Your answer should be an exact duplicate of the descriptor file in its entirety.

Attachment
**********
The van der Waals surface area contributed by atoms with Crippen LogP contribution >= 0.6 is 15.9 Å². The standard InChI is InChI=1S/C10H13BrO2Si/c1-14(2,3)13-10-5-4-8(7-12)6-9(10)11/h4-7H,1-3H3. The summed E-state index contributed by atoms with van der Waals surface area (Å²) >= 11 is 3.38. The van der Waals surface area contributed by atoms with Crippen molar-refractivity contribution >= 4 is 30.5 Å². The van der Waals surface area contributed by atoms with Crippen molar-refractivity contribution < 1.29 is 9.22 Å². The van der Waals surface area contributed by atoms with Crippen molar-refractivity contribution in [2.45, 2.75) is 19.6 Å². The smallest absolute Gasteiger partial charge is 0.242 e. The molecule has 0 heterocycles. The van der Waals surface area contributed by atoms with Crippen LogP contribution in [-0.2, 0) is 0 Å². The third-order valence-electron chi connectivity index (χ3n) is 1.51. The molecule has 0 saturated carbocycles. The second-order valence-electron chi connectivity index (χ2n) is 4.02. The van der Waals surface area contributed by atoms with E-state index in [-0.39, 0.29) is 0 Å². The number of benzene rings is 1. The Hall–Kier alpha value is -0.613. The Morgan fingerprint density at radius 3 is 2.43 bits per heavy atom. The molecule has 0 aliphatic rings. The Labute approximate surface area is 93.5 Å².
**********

The van der Waals surface area contributed by atoms with Crippen LogP contribution >= 0.6 is 15.9 Å². The standard InChI is InChI=1S/C10H13BrO2Si/c1-14(2,3)13-10-5-4-8(7-12)6-9(10)11/h4-7H,1-3H3. The summed E-state index contributed by atoms with van der Waals surface area (Å²) >= 11 is 3.38. The van der Waals surface area contributed by atoms with Crippen molar-refractivity contribution >= 4 is 30.5 Å². The van der Waals surface area contributed by atoms with Crippen molar-refractivity contribution < 1.29 is 9.22 Å². The van der Waals surface area contributed by atoms with Crippen molar-refractivity contribution in [2.45, 2.75) is 19.6 Å². The smallest absolute Gasteiger partial charge is 0.242 e. The molecule has 0 heterocycles. The van der Waals surface area contributed by atoms with Crippen LogP contribution in [-0.2, 0) is 0 Å². The third-order valence-electron chi connectivity index (χ3n) is 1.51. The molecule has 0 saturated carbocycles. The second-order valence-electron chi connectivity index (χ2n) is 4.02. The van der Waals surface area contributed by atoms with E-state index in [-0.39, 0.29) is 0 Å². The number of benzene rings is 1. The Hall–Kier alpha value is -0.613. The Morgan fingerprint density at radius 3 is 2.43 bits per heavy atom. The molecule has 0 aliphatic rings. The Labute approximate surface area is 93.5 Å².